Networx transition woes: Dual contracts or dueling contracts?
As Networx got underway, Enterprise and Universal became more alike and less complementary
EDITOR'S NOTE: This is part two of a three-part series that explores the transition from FTS 2001 to Networx.
Agencies wanted the FTS2001 replacement contract to play dual roles, and that’s just what the General Services Administration gave them with Networx Universal and Enterprise contracts. But agencies may be getting more — and less — than they bargained for, Networx vendors say.
In theory, Networx Universal provides straightforward telecommunications services, while Networx Enterprise offered managed services, IP-centric services and other options to help agencies revamp their networks, not just transition their old FTS2001 service.
Instead, the two contracts increasingly more closely resemble each other. Today, the only real difference between the Enterprise “innovation contract” and Universal is that Enterprise allows for fewer wire centers and less robust feature sets, said Diana Gowen, senior vice president and general manager of Qwest Government Services. Universal carriers could duplicate on Enterprise everything they were making available on Universal, “which frankly is what Qwest, AT&T and Verizon did,” she said.
“GSA provided the contract vehicles; it’s up to the agencies to decide how to use them,” said Ed Morché, general manager and senior vice president of Level 3 Communications Inc.
Some experts say GSA could administratively direct an agency to consider all network awardees, regardless of whether they are Universal or Enterprise. As it stands, agency procurement officials must document the basis for their procurement decisions. “What we would like the agency to add to that procurement file is why, if they go with Universal, they didn’t choose Enterprise,” Morché said.
The acquisition process is complex, he said, and agencies are “going to need help from vendors to get through this process.” Working through Enterprise gives them access to the engineering staff and resources of five companies rather than Universal’s three.
With so little difference in the offerings of the two contracts, fiduciary prudence alone is enough reason for agencies to make Enterprise their default Networx contract, he said. “The whole reason we don’t do sole-source pricing on the agency side is to allow competition, because competition will drive pricing down,” Morché said. “If you believe that, and I think we all do, then you should believe that five vendors vying for business should drive pricing down and become more competitive than just three, [as on Universal].”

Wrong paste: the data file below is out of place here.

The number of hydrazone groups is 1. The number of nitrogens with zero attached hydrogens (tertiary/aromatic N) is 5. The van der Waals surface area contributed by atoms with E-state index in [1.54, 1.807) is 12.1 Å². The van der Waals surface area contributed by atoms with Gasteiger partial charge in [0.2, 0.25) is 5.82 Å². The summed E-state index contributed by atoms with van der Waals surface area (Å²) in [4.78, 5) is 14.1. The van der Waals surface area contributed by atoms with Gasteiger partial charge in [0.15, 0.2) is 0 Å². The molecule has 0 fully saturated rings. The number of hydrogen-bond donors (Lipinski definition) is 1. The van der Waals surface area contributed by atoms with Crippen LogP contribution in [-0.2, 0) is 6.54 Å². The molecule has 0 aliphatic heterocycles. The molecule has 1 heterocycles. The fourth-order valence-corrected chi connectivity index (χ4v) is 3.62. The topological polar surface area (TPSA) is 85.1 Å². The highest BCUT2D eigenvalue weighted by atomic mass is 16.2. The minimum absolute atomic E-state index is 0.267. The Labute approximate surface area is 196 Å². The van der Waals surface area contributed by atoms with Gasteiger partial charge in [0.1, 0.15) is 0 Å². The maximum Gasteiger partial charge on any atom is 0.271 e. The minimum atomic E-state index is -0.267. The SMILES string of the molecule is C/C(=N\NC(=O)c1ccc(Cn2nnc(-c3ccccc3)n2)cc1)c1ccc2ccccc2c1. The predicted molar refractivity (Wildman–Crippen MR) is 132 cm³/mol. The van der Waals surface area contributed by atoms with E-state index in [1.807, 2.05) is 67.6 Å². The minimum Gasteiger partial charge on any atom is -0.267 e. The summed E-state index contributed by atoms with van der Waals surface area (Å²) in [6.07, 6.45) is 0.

Karl Krumbholz, GSA deputy assistant commissioner for network services, refuses to be drawn into that discussion.
“I can’t comment on the extent to which all of the carriers would respond to any given statement of work nor what the result of that might be,” he said. That would depend on what agencies are seeking, what carriers are offering and which contract the service is on, he said. “It could be you’d get the same three vendors that are on Universal because the others don’t provide the service.”
Questions of one or two contracts and whether any particular company is capable of handling a particular task are beside the point, Krumbholz said, a faint note of exasperation slipping into his voice.
“The way the acquisition is done in government is you write requirements, and you allow all companies to compete and offer their best solution,” he said. “The government evaluates those proposals and chooses those it believes provide the best value. Once that decision is made, it’s done. And the next opportunity will come in the next acquisition. In the case of Networx Universal and Networx Enterprise, the opportunity to get a contract has passed.
“There’s no provision to change the rules in midstream,” he said. “There’s a lot of talk about the fact that that’s regrettable — specifically from those that did not win a contract, but all of the telecom vendors had the opportunity upfront to win a contract on Universal.”
During the Networx planning stage, Gowen supported a single Networx contract. But, she said, “the contract gurus at GSA said they just could not do that. That was a well-known fact when we were all competing — if you wanted to play in the Universal space, you needed to compete on that contract and win. We went into this eyes wide open; if we were not a competitor and a winner on Universal, we would probably be left with crumbs. That’s why we went full court press to make sure that we were competitive.”
Sami Lais is a special contributor to Washington Technology.